NTSB eyes lack of landing tool in Asiana Airlines Flight 214 crash 

click to enlarge Asiana Flight 214
  • AP Photo/NTSB
  • This photo provided by the National Transportation Security Board (NTSB), shows the flight data recorder, left, and cockpit voice recorder, right of the Asiana Airlines flight 214 that crashed at the San Francisco International Airport in San Francisco, Saturday, July 6, 2013, in Washington on Sunday, July 7, 2013. The Asiana Airlines Boeing 777 crashed while landing after a likely 10-hour-plus flight from Seoul, South Korea. The flight originated in Shanghai and stopped in Seoul before the long trek to San Francisco.

An aviation safety official says accident investigators are looking into what role the shutdown of a key navigational aid may have played in the San Francisco plane crash.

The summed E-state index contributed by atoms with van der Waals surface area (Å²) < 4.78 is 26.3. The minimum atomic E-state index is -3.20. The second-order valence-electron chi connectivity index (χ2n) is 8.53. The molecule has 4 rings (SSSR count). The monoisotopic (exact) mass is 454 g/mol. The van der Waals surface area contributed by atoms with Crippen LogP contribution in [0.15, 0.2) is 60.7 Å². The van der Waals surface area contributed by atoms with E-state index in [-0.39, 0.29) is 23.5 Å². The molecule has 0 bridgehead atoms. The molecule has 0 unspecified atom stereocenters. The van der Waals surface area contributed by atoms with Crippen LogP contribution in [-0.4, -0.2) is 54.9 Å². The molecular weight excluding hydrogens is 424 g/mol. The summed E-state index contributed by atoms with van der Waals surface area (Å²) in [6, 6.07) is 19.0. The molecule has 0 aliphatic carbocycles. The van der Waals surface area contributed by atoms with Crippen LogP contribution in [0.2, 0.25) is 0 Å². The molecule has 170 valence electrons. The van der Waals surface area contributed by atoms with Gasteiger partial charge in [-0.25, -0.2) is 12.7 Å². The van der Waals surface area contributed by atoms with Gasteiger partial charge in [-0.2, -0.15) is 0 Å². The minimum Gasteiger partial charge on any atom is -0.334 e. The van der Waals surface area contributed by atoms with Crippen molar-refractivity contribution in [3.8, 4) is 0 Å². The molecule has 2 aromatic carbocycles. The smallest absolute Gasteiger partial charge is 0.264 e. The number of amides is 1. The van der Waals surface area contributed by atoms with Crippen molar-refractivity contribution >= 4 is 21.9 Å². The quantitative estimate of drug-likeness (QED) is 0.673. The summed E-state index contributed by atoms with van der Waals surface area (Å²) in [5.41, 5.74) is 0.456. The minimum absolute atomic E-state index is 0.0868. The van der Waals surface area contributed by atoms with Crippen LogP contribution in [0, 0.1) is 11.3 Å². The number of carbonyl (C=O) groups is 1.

National Transportation Safety Board Chairman Deborah Hersman says the glide slope -- a ground-based aid that helps pilots stay on course while landing -- had been shut down since June.

She says pilots were sent a notice warning that the glide slope wasn't available.

Hersman tells CBS' "Face the Nation" that there were many other navigation tools available to help pilots land. She says investigators will be "taking a look at it all."

The Asiana Airlines plane crashed as it was about to land Saturday, breaking off its tail and catching fire.

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